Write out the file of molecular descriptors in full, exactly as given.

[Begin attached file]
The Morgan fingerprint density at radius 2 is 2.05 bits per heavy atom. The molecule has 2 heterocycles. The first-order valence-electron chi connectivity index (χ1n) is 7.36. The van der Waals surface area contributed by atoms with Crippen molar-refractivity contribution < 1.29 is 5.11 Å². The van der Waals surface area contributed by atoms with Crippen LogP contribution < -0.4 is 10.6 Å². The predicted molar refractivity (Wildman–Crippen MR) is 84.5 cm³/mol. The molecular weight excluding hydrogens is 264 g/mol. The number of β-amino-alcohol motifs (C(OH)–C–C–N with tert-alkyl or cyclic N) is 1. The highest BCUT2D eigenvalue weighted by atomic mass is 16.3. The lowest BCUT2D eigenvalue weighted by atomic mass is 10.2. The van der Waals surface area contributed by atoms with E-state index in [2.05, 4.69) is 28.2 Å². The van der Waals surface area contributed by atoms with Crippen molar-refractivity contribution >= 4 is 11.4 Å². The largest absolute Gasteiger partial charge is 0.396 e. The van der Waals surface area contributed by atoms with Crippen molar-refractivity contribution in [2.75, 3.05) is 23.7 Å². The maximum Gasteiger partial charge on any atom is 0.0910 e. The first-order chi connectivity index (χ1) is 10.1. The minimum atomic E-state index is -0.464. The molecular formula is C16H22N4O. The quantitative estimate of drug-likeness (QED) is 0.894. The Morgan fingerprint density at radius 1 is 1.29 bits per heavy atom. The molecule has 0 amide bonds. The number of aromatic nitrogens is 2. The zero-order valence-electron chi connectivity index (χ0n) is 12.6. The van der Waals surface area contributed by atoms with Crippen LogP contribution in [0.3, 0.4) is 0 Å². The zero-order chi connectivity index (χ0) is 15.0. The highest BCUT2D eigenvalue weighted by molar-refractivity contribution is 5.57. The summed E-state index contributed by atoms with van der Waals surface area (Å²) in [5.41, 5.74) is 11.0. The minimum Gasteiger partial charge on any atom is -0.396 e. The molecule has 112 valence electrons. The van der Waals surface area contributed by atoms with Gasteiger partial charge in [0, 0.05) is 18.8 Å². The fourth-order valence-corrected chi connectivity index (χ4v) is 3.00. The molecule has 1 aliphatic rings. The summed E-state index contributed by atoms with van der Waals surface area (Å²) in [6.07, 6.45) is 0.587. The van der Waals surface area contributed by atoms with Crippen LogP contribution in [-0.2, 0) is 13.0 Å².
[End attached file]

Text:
The Morgan fingerprint density at radius 2 is 2.05 bits per heavy atom. The molecule has 2 heterocycles. The first-order valence-electron chi connectivity index (χ1n) is 7.36. The van der Waals surface area contributed by atoms with Crippen molar-refractivity contribution < 1.29 is 5.11 Å². The van der Waals surface area contributed by atoms with Crippen LogP contribution < -0.4 is 10.6 Å². The predicted molar refractivity (Wildman–Crippen MR) is 84.5 cm³/mol. The molecular weight excluding hydrogens is 264 g/mol. The number of β-amino-alcohol motifs (C(OH)–C–C–N with tert-alkyl or cyclic N) is 1. The highest BCUT2D eigenvalue weighted by atomic mass is 16.3. The lowest BCUT2D eigenvalue weighted by atomic mass is 10.2. The van der Waals surface area contributed by atoms with E-state index in [2.05, 4.69) is 28.2 Å². The van der Waals surface area contributed by atoms with Crippen molar-refractivity contribution >= 4 is 11.4 Å². The largest absolute Gasteiger partial charge is 0.396 e. The van der Waals surface area contributed by atoms with Crippen molar-refractivity contribution in [2.75, 3.05) is 23.7 Å². The maximum Gasteiger partial charge on any atom is 0.0910 e. The first-order chi connectivity index (χ1) is 10.1. The minimum atomic E-state index is -0.464. The molecular formula is C16H22N4O. The quantitative estimate of drug-likeness (QED) is 0.894. The Morgan fingerprint density at radius 1 is 1.29 bits per heavy atom. The molecule has 0 amide bonds. The number of aromatic nitrogens is 2. The zero-order valence-electron chi connectivity index (χ0n) is 12.6. The van der Waals surface area contributed by atoms with Crippen LogP contribution in [0.3, 0.4) is 0 Å². The zero-order chi connectivity index (χ0) is 15.0. The highest BCUT2D eigenvalue weighted by molar-refractivity contribution is 5.57. The summed E-state index contributed by atoms with van der Waals surface area (Å²) in [5.41, 5.74) is 11.0. The minimum Gasteiger partial charge on any atom is -0.396 e. The molecule has 112 valence electrons. The van der Waals surface area contributed by atoms with Gasteiger partial charge in [0, 0.05) is 18.8 Å². The fourth-order valence-corrected chi connectivity index (χ4v) is 3.00. The molecule has 1 aliphatic rings. The summed E-state index contributed by atoms with van der Waals surface area (Å²) in [6.07, 6.45) is 0.587. The van der Waals surface area contributed by atoms with Crippen LogP contribution in [-0.2, 0) is 13.0 Å².